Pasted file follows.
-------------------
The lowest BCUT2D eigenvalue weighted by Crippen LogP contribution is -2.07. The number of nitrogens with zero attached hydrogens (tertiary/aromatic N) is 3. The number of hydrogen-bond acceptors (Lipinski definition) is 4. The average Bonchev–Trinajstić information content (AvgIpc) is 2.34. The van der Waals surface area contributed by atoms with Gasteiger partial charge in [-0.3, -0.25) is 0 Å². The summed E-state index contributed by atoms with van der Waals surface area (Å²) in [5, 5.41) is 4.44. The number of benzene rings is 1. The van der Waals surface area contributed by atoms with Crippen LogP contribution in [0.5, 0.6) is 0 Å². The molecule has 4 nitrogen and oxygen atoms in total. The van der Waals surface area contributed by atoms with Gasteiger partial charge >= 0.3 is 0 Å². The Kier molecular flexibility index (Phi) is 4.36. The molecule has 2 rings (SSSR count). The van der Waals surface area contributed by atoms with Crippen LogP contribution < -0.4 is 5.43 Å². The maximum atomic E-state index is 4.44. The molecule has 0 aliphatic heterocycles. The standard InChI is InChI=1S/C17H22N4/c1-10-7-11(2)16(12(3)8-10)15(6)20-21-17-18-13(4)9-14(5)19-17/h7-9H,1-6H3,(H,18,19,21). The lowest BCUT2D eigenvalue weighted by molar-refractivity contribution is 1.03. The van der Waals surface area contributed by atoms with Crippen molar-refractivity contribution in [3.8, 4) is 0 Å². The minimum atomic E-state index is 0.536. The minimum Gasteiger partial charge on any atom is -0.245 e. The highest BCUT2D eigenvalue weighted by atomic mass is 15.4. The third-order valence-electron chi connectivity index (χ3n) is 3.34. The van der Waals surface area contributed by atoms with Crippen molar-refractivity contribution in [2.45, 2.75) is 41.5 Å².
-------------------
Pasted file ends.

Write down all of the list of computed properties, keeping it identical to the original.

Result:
The lowest BCUT2D eigenvalue weighted by Crippen LogP contribution is -2.07. The number of nitrogens with zero attached hydrogens (tertiary/aromatic N) is 3. The number of hydrogen-bond acceptors (Lipinski definition) is 4. The average Bonchev–Trinajstić information content (AvgIpc) is 2.34. The van der Waals surface area contributed by atoms with Gasteiger partial charge in [-0.3, -0.25) is 0 Å². The summed E-state index contributed by atoms with van der Waals surface area (Å²) in [5, 5.41) is 4.44. The number of benzene rings is 1. The van der Waals surface area contributed by atoms with Crippen LogP contribution in [0.5, 0.6) is 0 Å². The molecule has 4 nitrogen and oxygen atoms in total. The van der Waals surface area contributed by atoms with Gasteiger partial charge >= 0.3 is 0 Å². The Kier molecular flexibility index (Phi) is 4.36. The molecule has 2 rings (SSSR count). The van der Waals surface area contributed by atoms with Crippen LogP contribution < -0.4 is 5.43 Å². The maximum atomic E-state index is 4.44. The molecule has 0 aliphatic heterocycles. The standard InChI is InChI=1S/C17H22N4/c1-10-7-11(2)16(12(3)8-10)15(6)20-21-17-18-13(4)9-14(5)19-17/h7-9H,1-6H3,(H,18,19,21). The lowest BCUT2D eigenvalue weighted by molar-refractivity contribution is 1.03. The van der Waals surface area contributed by atoms with Crippen molar-refractivity contribution in [3.8, 4) is 0 Å². The minimum atomic E-state index is 0.536. The minimum Gasteiger partial charge on any atom is -0.245 e. The highest BCUT2D eigenvalue weighted by atomic mass is 15.4. The third-order valence-electron chi connectivity index (χ3n) is 3.34. The van der Waals surface area contributed by atoms with Crippen molar-refractivity contribution in [2.45, 2.75) is 41.5 Å².